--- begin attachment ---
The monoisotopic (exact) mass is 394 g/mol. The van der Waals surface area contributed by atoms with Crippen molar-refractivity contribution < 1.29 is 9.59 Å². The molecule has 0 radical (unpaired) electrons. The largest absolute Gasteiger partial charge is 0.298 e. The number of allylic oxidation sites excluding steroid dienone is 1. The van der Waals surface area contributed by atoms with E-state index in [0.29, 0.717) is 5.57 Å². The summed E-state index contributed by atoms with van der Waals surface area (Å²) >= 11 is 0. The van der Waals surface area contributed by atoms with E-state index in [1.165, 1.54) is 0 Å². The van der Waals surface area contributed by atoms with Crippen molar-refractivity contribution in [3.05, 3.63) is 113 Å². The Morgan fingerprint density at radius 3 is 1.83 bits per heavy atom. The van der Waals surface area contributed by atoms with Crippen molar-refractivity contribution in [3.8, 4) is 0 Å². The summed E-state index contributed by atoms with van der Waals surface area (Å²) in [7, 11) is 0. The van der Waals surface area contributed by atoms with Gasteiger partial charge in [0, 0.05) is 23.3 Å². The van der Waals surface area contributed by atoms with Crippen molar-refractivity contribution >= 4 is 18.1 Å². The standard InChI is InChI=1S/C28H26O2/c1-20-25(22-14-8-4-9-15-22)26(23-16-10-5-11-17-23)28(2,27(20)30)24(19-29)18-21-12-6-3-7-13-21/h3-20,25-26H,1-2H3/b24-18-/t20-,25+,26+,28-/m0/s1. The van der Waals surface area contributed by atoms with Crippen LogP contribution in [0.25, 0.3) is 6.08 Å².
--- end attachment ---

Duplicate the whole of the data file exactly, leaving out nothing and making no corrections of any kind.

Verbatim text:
The monoisotopic (exact) mass is 394 g/mol. The van der Waals surface area contributed by atoms with Crippen molar-refractivity contribution < 1.29 is 9.59 Å². The molecule has 0 radical (unpaired) electrons. The largest absolute Gasteiger partial charge is 0.298 e. The number of allylic oxidation sites excluding steroid dienone is 1. The van der Waals surface area contributed by atoms with E-state index in [0.29, 0.717) is 5.57 Å². The summed E-state index contributed by atoms with van der Waals surface area (Å²) >= 11 is 0. The van der Waals surface area contributed by atoms with E-state index in [1.165, 1.54) is 0 Å². The van der Waals surface area contributed by atoms with Crippen molar-refractivity contribution in [3.05, 3.63) is 113 Å². The Morgan fingerprint density at radius 3 is 1.83 bits per heavy atom. The van der Waals surface area contributed by atoms with Crippen molar-refractivity contribution in [3.8, 4) is 0 Å². The summed E-state index contributed by atoms with van der Waals surface area (Å²) in [7, 11) is 0. The van der Waals surface area contributed by atoms with Gasteiger partial charge in [0, 0.05) is 23.3 Å². The van der Waals surface area contributed by atoms with Crippen molar-refractivity contribution >= 4 is 18.1 Å². The standard InChI is InChI=1S/C28H26O2/c1-20-25(22-14-8-4-9-15-22)26(23-16-10-5-11-17-23)28(2,27(20)30)24(19-29)18-21-12-6-3-7-13-21/h3-20,25-26H,1-2H3/b24-18-/t20-,25+,26+,28-/m0/s1. The van der Waals surface area contributed by atoms with Crippen LogP contribution in [0.25, 0.3) is 6.08 Å².